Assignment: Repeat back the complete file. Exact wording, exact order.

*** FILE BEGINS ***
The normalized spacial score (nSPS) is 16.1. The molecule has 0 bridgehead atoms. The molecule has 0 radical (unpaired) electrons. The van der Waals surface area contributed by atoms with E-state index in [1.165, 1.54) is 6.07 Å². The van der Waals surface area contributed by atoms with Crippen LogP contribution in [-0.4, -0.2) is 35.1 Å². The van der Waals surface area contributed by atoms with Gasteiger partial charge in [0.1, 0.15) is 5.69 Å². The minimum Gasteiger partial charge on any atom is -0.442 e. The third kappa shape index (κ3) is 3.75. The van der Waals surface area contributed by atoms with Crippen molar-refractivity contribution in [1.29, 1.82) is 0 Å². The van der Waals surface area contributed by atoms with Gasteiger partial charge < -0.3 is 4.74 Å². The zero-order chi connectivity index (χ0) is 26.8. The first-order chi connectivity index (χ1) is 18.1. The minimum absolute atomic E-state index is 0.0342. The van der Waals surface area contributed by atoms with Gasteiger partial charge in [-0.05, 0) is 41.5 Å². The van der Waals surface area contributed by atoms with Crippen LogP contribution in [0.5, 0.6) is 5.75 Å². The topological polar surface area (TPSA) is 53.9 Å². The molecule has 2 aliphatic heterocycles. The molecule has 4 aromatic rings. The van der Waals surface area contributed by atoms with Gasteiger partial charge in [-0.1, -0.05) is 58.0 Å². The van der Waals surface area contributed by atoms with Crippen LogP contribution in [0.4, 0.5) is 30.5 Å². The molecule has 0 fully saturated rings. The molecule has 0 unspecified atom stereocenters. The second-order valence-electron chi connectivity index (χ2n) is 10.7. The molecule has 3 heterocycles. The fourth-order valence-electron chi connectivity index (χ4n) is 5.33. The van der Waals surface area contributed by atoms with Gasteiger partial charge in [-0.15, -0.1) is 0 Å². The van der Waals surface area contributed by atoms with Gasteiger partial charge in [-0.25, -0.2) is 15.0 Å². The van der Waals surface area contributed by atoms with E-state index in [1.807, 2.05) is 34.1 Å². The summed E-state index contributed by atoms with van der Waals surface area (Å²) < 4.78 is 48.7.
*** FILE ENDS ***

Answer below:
The normalized spacial score (nSPS) is 16.1. The molecule has 0 bridgehead atoms. The molecule has 0 radical (unpaired) electrons. The van der Waals surface area contributed by atoms with E-state index in [1.165, 1.54) is 6.07 Å². The van der Waals surface area contributed by atoms with Crippen LogP contribution in [-0.4, -0.2) is 35.1 Å². The van der Waals surface area contributed by atoms with Gasteiger partial charge in [0.1, 0.15) is 5.69 Å². The minimum Gasteiger partial charge on any atom is -0.442 e. The third kappa shape index (κ3) is 3.75. The van der Waals surface area contributed by atoms with Crippen molar-refractivity contribution in [1.29, 1.82) is 0 Å². The van der Waals surface area contributed by atoms with Gasteiger partial charge < -0.3 is 4.74 Å². The zero-order chi connectivity index (χ0) is 26.8. The first-order chi connectivity index (χ1) is 18.1. The minimum absolute atomic E-state index is 0.0342. The van der Waals surface area contributed by atoms with Gasteiger partial charge in [-0.05, 0) is 41.5 Å². The van der Waals surface area contributed by atoms with Crippen LogP contribution in [0.5, 0.6) is 5.75 Å². The topological polar surface area (TPSA) is 53.9 Å². The molecule has 2 aliphatic heterocycles. The molecule has 4 aromatic rings. The van der Waals surface area contributed by atoms with Gasteiger partial charge in [-0.1, -0.05) is 58.0 Å². The van der Waals surface area contributed by atoms with Crippen LogP contribution in [0.4, 0.5) is 30.5 Å². The molecule has 0 fully saturated rings. The molecule has 0 unspecified atom stereocenters. The second-order valence-electron chi connectivity index (χ2n) is 10.7. The molecule has 3 heterocycles. The fourth-order valence-electron chi connectivity index (χ4n) is 5.33. The van der Waals surface area contributed by atoms with Gasteiger partial charge in [-0.15, -0.1) is 0 Å². The van der Waals surface area contributed by atoms with Gasteiger partial charge in [-0.25, -0.2) is 15.0 Å². The van der Waals surface area contributed by atoms with E-state index in [1.807, 2.05) is 34.1 Å². The summed E-state index contributed by atoms with van der Waals surface area (Å²) < 4.78 is 48.7.